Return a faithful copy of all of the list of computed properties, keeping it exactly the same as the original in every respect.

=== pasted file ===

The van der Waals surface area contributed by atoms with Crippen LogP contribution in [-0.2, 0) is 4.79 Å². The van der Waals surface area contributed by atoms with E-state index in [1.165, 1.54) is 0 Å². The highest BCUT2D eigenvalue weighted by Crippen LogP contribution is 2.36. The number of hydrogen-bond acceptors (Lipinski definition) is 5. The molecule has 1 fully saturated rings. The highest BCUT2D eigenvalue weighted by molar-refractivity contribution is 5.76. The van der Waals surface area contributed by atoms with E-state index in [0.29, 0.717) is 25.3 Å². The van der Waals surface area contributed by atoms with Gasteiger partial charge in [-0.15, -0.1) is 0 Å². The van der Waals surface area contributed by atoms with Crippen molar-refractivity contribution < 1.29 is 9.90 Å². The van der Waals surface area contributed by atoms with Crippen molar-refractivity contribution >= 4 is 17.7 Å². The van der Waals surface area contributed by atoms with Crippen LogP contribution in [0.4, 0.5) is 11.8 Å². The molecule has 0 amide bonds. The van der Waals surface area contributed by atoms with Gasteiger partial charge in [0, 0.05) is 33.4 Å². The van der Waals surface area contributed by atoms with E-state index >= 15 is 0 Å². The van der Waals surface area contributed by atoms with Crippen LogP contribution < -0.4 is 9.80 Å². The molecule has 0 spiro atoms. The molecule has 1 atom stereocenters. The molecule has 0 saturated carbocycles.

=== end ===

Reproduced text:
The van der Waals surface area contributed by atoms with Crippen LogP contribution in [-0.2, 0) is 4.79 Å². The van der Waals surface area contributed by atoms with E-state index in [1.165, 1.54) is 0 Å². The highest BCUT2D eigenvalue weighted by Crippen LogP contribution is 2.36. The number of hydrogen-bond acceptors (Lipinski definition) is 5. The molecule has 1 fully saturated rings. The highest BCUT2D eigenvalue weighted by molar-refractivity contribution is 5.76. The van der Waals surface area contributed by atoms with E-state index in [0.29, 0.717) is 25.3 Å². The van der Waals surface area contributed by atoms with Gasteiger partial charge in [-0.15, -0.1) is 0 Å². The van der Waals surface area contributed by atoms with Crippen molar-refractivity contribution < 1.29 is 9.90 Å². The van der Waals surface area contributed by atoms with Crippen molar-refractivity contribution >= 4 is 17.7 Å². The van der Waals surface area contributed by atoms with Crippen LogP contribution in [0.4, 0.5) is 11.8 Å². The molecule has 0 amide bonds. The van der Waals surface area contributed by atoms with Gasteiger partial charge in [0, 0.05) is 33.4 Å². The van der Waals surface area contributed by atoms with E-state index >= 15 is 0 Å². The van der Waals surface area contributed by atoms with Crippen LogP contribution < -0.4 is 9.80 Å². The molecule has 0 spiro atoms. The molecule has 1 atom stereocenters. The molecule has 0 saturated carbocycles.